XFX R7790 Black Edition Overclocked Reviewccokeman -
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XFX R7790 Black Edition Overclocked Closer Look:
XFX R7790 Black Edition Overclocked is based on AMD's GCN 28nm Bonaire core sporting clock speeds of 1000MHz on the core and 1225MHz on the GDDR5 memory. From the front the R7790 BE looks just like its full sized counterpart, the XFX HD 7970 Black Edition, just well smaller at a hair under eight nches front to back. This version of the R7790 Black Edition uses XFX's own Double Dissipation cooling system featuring a pair of dust free fans to push air through the heat sink. On the back side are four of the eight GDDR5 memory ICs. XFX is using an in-house designed and built PCB for the R7790 Black Edition Overclocked that helps improve the reliability and power distribution to the highly binned core. This card is built for use in a 16x PCIe 3.0 slot with backwards compatibility. The top view of the card features a red stripe with the XFX logo, the series of the card (7700) and the technologies employed. A pair of heat pipes are visible looking through the shroud.
Display connectivity for this card from XFX includes a single HDMI 1.4a port supporting output protected high bit rate 7.1 channel surround sound over HDMI, a single full sized DisplayPort 1.2 port that supports resolutions up to 4K, a single DL-DVI port, and a single SL-DVI port. In this configuration the R7790 supports up to four independent displays up to a 16K x 16K resolution. The mounting bracket features the XFX logo that actually flows more air than the reference design for added cooling and visual appeal. The back end of the card is wide open as part of the Ghost Thermal design to allow airflow out of the shroud after cooling the PCB and onboard components.
Crossfire is supported on the R7790 BE by using a second HD 7790 video card in a motherboard that supports the use of the configuration. Only a two card configuration can be implemented due to the single Crossfire Bridge connection. Power needs for this card are by way of a single 6-pin PCIe connection on the back end of the R7790 BE. Situated here it makes cable routing a bit easier in the chassis.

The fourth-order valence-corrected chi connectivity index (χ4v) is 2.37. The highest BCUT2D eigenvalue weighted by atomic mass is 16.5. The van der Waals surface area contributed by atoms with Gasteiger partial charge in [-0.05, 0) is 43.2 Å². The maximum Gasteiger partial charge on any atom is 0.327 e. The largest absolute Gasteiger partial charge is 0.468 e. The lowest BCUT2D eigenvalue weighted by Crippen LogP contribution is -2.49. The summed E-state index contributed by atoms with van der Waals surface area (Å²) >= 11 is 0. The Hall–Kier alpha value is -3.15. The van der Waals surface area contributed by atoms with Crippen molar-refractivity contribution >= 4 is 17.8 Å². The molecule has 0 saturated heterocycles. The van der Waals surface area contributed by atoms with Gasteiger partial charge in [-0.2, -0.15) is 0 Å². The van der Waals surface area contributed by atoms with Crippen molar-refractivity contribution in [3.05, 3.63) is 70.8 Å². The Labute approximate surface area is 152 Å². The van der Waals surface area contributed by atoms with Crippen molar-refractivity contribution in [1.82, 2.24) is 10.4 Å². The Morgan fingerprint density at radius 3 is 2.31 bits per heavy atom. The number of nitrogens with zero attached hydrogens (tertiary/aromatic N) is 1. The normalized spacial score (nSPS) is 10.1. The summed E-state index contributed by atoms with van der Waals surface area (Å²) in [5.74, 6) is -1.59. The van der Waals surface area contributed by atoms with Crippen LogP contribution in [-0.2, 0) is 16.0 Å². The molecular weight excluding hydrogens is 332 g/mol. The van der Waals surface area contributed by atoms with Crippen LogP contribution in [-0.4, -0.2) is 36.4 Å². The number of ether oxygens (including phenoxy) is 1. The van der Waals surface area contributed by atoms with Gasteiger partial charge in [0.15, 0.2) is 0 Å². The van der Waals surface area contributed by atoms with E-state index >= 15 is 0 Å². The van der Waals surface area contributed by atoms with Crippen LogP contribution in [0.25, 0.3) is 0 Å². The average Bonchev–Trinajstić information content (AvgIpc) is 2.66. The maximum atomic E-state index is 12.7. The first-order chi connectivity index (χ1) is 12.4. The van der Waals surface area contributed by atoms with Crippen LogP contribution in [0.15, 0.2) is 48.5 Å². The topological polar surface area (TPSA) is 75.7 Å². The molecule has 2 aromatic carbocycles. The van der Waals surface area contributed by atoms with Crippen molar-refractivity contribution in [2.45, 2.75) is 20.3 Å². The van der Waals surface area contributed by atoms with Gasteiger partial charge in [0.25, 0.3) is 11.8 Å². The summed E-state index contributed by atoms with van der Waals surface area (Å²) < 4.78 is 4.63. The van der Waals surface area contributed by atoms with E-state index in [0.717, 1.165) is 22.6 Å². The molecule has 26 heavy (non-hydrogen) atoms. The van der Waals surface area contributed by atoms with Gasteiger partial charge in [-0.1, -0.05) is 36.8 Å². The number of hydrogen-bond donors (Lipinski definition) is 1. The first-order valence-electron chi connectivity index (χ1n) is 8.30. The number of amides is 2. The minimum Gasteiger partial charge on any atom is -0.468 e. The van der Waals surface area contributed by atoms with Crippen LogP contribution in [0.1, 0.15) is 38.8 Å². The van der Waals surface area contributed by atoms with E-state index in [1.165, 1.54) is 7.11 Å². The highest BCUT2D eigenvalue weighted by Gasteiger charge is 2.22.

The shroud is held in place by five screws and is easily removable to illustrate the Double Dissipation cooling solution. The dual heat pipe-equipped heat sink is held on by four spring loaded screws. XFX is using a custom PCB on this card in lieu of the reference design and is equipped with its Duratec professional grade components. The black color of the PCB is a deep black that stays that way even under a bright light; a much better look than on some video cards I have looked at.
XFX's Double Dissipation cooling solution consists of a pair of copper heat pipes that are soldered to a copper contact plate that carries the thermal load up to a large (for this card) aluminum fin array topped with a pair of 80mm dust free fans. The fans feature multiple seals to prevent dust intrusion into the fan's motor windings slowing it down and ultimately leading to failure; one possible cause for overheating and damaging the core. On this solution the fans are actually hard mounted to the heat sink rather than the fan shroud.
The heart of this card from XFX is the 28nm GCN Bonaire core from AMD. It is equipped with 2.08 billion transistors, 896 stream processors, 56 texture units, 16 ROPs, and 1GB of GDDR5 VRAM running through a 128-bit bus. Baseline clock speeds from AMD are 1GHz on the GPU core and 1500MHz on the GDDR5 memory. XFX bumps these up to 1075MHz on the core and 1600MHz on the 1GB frame buffer. Hynix memory ICs part number H5GQ1H24AFR-ROC rated for operation at 1500MHz are used. A binned core and high rated memory should provide some spirited overclocking.
So how does a custom PCB, a binned core, excellent memory ICs, and custom cooling impact performance? Long term solutions are the key here but let's see how it handles in the short term.